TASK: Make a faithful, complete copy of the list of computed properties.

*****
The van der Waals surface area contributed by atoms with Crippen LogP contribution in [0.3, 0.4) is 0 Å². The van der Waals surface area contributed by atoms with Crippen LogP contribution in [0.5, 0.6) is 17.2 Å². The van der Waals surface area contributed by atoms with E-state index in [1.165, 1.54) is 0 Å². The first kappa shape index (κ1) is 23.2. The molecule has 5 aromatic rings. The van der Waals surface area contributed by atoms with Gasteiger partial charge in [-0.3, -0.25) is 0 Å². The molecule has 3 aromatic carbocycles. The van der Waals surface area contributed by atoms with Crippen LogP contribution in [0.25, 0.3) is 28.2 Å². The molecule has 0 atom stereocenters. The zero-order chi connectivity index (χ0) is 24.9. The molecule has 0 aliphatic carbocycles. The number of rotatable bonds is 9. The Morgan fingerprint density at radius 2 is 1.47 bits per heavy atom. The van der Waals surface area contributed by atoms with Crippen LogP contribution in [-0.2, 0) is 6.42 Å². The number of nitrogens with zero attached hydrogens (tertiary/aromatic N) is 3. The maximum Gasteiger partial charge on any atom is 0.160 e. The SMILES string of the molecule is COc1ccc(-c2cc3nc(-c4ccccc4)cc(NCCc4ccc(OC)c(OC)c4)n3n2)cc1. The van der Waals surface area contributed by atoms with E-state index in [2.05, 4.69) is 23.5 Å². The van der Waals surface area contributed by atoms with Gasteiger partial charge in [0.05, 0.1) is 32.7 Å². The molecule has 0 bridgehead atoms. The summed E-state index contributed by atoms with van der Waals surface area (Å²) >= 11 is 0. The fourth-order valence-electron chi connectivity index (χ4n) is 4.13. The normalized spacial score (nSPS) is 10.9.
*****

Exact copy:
The van der Waals surface area contributed by atoms with Crippen LogP contribution in [0.3, 0.4) is 0 Å². The van der Waals surface area contributed by atoms with Crippen LogP contribution in [0.5, 0.6) is 17.2 Å². The van der Waals surface area contributed by atoms with E-state index in [1.165, 1.54) is 0 Å². The first kappa shape index (κ1) is 23.2. The molecule has 5 aromatic rings. The van der Waals surface area contributed by atoms with Gasteiger partial charge in [-0.3, -0.25) is 0 Å². The molecule has 3 aromatic carbocycles. The van der Waals surface area contributed by atoms with Crippen LogP contribution in [0.25, 0.3) is 28.2 Å². The molecule has 0 atom stereocenters. The zero-order chi connectivity index (χ0) is 24.9. The molecule has 0 aliphatic carbocycles. The number of rotatable bonds is 9. The Morgan fingerprint density at radius 2 is 1.47 bits per heavy atom. The van der Waals surface area contributed by atoms with Crippen LogP contribution in [-0.2, 0) is 6.42 Å². The number of nitrogens with zero attached hydrogens (tertiary/aromatic N) is 3. The maximum Gasteiger partial charge on any atom is 0.160 e. The SMILES string of the molecule is COc1ccc(-c2cc3nc(-c4ccccc4)cc(NCCc4ccc(OC)c(OC)c4)n3n2)cc1. The van der Waals surface area contributed by atoms with E-state index in [2.05, 4.69) is 23.5 Å². The van der Waals surface area contributed by atoms with Gasteiger partial charge in [0.05, 0.1) is 32.7 Å². The molecule has 0 bridgehead atoms. The summed E-state index contributed by atoms with van der Waals surface area (Å²) >= 11 is 0. The fourth-order valence-electron chi connectivity index (χ4n) is 4.13. The normalized spacial score (nSPS) is 10.9.